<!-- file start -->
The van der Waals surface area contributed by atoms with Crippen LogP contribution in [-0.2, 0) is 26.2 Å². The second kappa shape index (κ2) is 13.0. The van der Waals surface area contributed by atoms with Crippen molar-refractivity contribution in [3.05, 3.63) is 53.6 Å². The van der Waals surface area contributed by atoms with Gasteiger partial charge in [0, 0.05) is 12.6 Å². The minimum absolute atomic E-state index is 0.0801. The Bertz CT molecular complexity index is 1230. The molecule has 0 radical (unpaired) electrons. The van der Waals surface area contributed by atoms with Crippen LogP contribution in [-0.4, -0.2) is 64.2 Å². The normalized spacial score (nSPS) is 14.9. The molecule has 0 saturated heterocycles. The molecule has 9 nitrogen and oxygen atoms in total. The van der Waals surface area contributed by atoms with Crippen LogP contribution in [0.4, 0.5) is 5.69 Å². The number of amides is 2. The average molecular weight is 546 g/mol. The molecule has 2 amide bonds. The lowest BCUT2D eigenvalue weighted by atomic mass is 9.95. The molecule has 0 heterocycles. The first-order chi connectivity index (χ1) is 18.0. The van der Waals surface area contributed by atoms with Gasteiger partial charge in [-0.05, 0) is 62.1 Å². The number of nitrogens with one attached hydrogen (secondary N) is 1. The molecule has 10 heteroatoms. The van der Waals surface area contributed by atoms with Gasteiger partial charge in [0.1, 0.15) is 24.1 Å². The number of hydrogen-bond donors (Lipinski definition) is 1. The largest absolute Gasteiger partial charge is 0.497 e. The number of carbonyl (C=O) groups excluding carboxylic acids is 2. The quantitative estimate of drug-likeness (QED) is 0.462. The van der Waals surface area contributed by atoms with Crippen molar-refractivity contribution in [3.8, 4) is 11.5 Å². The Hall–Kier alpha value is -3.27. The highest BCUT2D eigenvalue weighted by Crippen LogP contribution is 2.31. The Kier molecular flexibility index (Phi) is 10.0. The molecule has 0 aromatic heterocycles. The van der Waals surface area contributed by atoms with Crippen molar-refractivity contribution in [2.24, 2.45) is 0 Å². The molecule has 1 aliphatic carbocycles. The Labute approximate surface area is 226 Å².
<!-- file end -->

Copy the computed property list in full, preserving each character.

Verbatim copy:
The van der Waals surface area contributed by atoms with Crippen LogP contribution in [-0.2, 0) is 26.2 Å². The second kappa shape index (κ2) is 13.0. The van der Waals surface area contributed by atoms with Crippen molar-refractivity contribution in [3.05, 3.63) is 53.6 Å². The van der Waals surface area contributed by atoms with Gasteiger partial charge in [0, 0.05) is 12.6 Å². The minimum absolute atomic E-state index is 0.0801. The Bertz CT molecular complexity index is 1230. The molecule has 0 radical (unpaired) electrons. The van der Waals surface area contributed by atoms with Crippen LogP contribution in [-0.4, -0.2) is 64.2 Å². The normalized spacial score (nSPS) is 14.9. The molecule has 0 saturated heterocycles. The molecule has 9 nitrogen and oxygen atoms in total. The van der Waals surface area contributed by atoms with Crippen LogP contribution in [0.4, 0.5) is 5.69 Å². The number of amides is 2. The average molecular weight is 546 g/mol. The molecule has 2 amide bonds. The lowest BCUT2D eigenvalue weighted by atomic mass is 9.95. The molecule has 0 heterocycles. The first-order chi connectivity index (χ1) is 18.0. The van der Waals surface area contributed by atoms with Gasteiger partial charge in [-0.05, 0) is 62.1 Å². The number of nitrogens with one attached hydrogen (secondary N) is 1. The molecule has 10 heteroatoms. The van der Waals surface area contributed by atoms with Gasteiger partial charge in [0.1, 0.15) is 24.1 Å². The number of hydrogen-bond donors (Lipinski definition) is 1. The largest absolute Gasteiger partial charge is 0.497 e. The number of carbonyl (C=O) groups excluding carboxylic acids is 2. The quantitative estimate of drug-likeness (QED) is 0.462. The van der Waals surface area contributed by atoms with Crippen molar-refractivity contribution in [3.8, 4) is 11.5 Å². The Hall–Kier alpha value is -3.27. The highest BCUT2D eigenvalue weighted by Crippen LogP contribution is 2.31. The Kier molecular flexibility index (Phi) is 10.0. The molecule has 0 aromatic heterocycles. The van der Waals surface area contributed by atoms with Crippen molar-refractivity contribution in [2.24, 2.45) is 0 Å². The molecule has 1 aliphatic carbocycles. The Labute approximate surface area is 226 Å².